Help from unlikely sources

Australians expecting to do it tough during the coronavirus pandemic are receiving a helping hand from banks and the Australian Tax Office, which are both providing assistance measures and support in the wake of a crisis.

“[It’s a] unique situation for the global and local economy”, said Bendigo and Adelaide Bank’s managing director, Marnie Baker.

“Health, safety and wellbeing will always be of paramount importance,” she said.

“While the full-reaching human and economic impacts of COVID-19 are still largely unknown and evolving, we are working with the industry and government to manage the impact on our customers, staff, communities and partners.”

The bank is taking seriously its “responsibility and commitment to support those affected through the good times and the rougher times”, by giving customers access to financial assistance packages.

These include home loan and business loan relief for up to three months, and fees waivered for restructured or consolidated loans.

Credit card customers can also apply for an emergency credit card limit increase, interest rate reductions for early withdrawals on term deposits will be waived and discounted interest rates will be offered on new personal loans taken out by existing Bendigo Bank customers, reports Nest Egg.

The Big Four banks have long profited from the patronage of Australians, and with last year’s royal commission exposing many for malpractice, the chance to offer support for affected customers – including home loan repayment relief, deferral of loan repayments, waiving of fees and charges, interest-free periods or no interest rate increases, and debt consolidation – could restore some trust and faith in financial institutions.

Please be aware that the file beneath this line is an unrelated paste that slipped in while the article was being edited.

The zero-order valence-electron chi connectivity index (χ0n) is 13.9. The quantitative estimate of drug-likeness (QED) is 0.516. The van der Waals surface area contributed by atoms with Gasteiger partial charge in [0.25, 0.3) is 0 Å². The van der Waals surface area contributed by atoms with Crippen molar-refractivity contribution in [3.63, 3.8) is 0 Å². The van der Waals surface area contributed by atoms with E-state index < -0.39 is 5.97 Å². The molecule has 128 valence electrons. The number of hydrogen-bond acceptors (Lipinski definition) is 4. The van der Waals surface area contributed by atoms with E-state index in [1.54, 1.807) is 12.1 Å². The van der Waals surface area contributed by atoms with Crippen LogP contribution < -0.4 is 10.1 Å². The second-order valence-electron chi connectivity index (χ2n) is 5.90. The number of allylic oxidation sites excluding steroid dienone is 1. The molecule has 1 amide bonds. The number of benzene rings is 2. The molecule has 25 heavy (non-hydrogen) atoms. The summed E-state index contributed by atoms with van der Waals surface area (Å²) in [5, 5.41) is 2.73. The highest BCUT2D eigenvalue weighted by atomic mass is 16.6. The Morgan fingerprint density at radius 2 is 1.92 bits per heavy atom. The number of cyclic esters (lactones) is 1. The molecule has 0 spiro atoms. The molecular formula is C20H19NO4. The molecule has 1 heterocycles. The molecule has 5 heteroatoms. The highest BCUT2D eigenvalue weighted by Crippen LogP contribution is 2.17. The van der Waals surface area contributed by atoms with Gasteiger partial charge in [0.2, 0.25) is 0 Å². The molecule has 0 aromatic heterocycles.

Chair of the Australian Banking Association and Commonwealth Bank CEO Matt Comyn noted that “Australia has a very strong financial system with banks that are well capitalised and have strong balance sheets”.

“Banks have supported the country through difficult times in the past and continue to do so. We are very much open for business,” he said.

Australian Banking Association (ABA) chief Anna Bligh chimed in, saying that banks “stand ready to support customers, and if anyone is in need of assistance they shouldn’t wait but come forward as soon as possible”.

Westpac outlined that its hardship assistance program will be made available to affected customers, which includes the deferring of repayments for up to three months.

“COVID-19 is impacting our customers and we are committed to supporting them during this time,” Westpac general manager, home loans, Will Ranken, told Mortgage Business, adding that the bank is encouraging “any customer with concerns about their loans and repayments to talk to us, so we can provide support”.

“Westpac has a dedicated hardship assistance program to help customers experiencing financial stress, including deferring repayments,” he said.

The banks aren’t alone in coming to the aid of struggling Australians. The Australian Tax Office (ATO) has also said it will provide tax relief to any businesses affected by the pandemic.

Commissioner of taxation Chris Jordan said the ATO will offer tax payment deferrals of up to four months, faster goods and services tax refunds, by allowing businesses on a quarterly reporting cycle to switch to monthly GST reporting, and permission to vary PAYG amounts to zero for the April 2020 quarter, so they can claim refunds for instalments made in the previous two quarters.

The ATO may also remit any interest and penalties incurred since 23 January, which have been applied to tax liabilities, and will allow businesses to enter into low-interest payment plans for existing and ongoing tax liabilities, reports Smart Company.

However, employers will still need to meet their employees’ super guarantee obligations for during this time, and the coronavirus support measures will not be automatically rolled out as they were for bushfire-affected businesses.

“We know that many businesses and communities are being heavily affected by the challenging economic conditions created by the outbreak of COVID-19,” Mr Jordan said in a statement.

“The ATO will work shoulder-to-shoulder with businesses to assist them through this difficult period and do what we can to ease the pressure.”

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Written by Leon Della Bosca

Leon Della Bosca has worked in publishing and media in one form or another for around 25 years. He's a voracious reader, word spinner and art, writing, design, painting, drawing, travel and photography enthusiast. You'll often find him roaming through galleries or exploring the streets of his beloved Melbourne and surrounding suburbs, sketchpad or notebook in hand, smiling.


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